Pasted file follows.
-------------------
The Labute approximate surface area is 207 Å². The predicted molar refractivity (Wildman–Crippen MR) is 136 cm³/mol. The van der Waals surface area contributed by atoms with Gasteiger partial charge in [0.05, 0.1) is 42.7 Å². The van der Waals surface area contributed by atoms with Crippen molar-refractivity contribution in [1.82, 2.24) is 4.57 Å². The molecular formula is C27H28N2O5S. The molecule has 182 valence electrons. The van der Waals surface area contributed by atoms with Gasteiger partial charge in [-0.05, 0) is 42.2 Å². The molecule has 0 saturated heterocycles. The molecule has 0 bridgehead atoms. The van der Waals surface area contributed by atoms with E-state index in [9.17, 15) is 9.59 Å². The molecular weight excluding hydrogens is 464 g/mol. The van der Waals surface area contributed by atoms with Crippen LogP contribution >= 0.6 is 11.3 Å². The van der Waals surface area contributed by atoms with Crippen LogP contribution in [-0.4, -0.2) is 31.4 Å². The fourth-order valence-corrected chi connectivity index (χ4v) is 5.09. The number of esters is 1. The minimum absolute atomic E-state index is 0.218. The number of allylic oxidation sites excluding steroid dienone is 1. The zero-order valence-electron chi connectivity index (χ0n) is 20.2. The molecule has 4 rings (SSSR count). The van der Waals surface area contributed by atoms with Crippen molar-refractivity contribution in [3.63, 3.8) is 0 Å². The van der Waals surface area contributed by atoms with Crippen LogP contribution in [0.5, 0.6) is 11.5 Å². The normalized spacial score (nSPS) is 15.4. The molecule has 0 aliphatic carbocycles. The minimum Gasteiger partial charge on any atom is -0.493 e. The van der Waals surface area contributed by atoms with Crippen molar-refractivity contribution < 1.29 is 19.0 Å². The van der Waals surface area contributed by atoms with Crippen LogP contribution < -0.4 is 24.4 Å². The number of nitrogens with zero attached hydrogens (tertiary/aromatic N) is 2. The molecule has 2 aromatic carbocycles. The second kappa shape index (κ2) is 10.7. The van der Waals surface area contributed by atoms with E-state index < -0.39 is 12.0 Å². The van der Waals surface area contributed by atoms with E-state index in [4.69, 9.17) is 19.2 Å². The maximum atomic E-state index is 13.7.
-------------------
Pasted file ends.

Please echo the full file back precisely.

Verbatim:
The Labute approximate surface area is 207 Å². The predicted molar refractivity (Wildman–Crippen MR) is 136 cm³/mol. The van der Waals surface area contributed by atoms with Gasteiger partial charge in [0.05, 0.1) is 42.7 Å². The van der Waals surface area contributed by atoms with Crippen molar-refractivity contribution in [1.82, 2.24) is 4.57 Å². The molecular formula is C27H28N2O5S. The molecule has 182 valence electrons. The van der Waals surface area contributed by atoms with Gasteiger partial charge in [-0.05, 0) is 42.2 Å². The molecule has 0 saturated heterocycles. The molecule has 0 bridgehead atoms. The van der Waals surface area contributed by atoms with E-state index in [9.17, 15) is 9.59 Å². The molecular weight excluding hydrogens is 464 g/mol. The van der Waals surface area contributed by atoms with Crippen LogP contribution >= 0.6 is 11.3 Å². The van der Waals surface area contributed by atoms with Crippen LogP contribution in [-0.4, -0.2) is 31.4 Å². The fourth-order valence-corrected chi connectivity index (χ4v) is 5.09. The number of esters is 1. The minimum absolute atomic E-state index is 0.218. The number of allylic oxidation sites excluding steroid dienone is 1. The zero-order valence-electron chi connectivity index (χ0n) is 20.2. The molecule has 4 rings (SSSR count). The van der Waals surface area contributed by atoms with Crippen molar-refractivity contribution in [3.63, 3.8) is 0 Å². The van der Waals surface area contributed by atoms with Crippen LogP contribution in [0.5, 0.6) is 11.5 Å². The normalized spacial score (nSPS) is 15.4. The molecule has 0 aliphatic carbocycles. The minimum Gasteiger partial charge on any atom is -0.493 e. The van der Waals surface area contributed by atoms with Crippen molar-refractivity contribution < 1.29 is 19.0 Å². The van der Waals surface area contributed by atoms with Crippen LogP contribution < -0.4 is 24.4 Å². The number of nitrogens with zero attached hydrogens (tertiary/aromatic N) is 2. The molecule has 2 aromatic carbocycles. The second kappa shape index (κ2) is 10.7. The van der Waals surface area contributed by atoms with E-state index < -0.39 is 12.0 Å². The van der Waals surface area contributed by atoms with E-state index in [4.69, 9.17) is 19.2 Å². The maximum atomic E-state index is 13.7.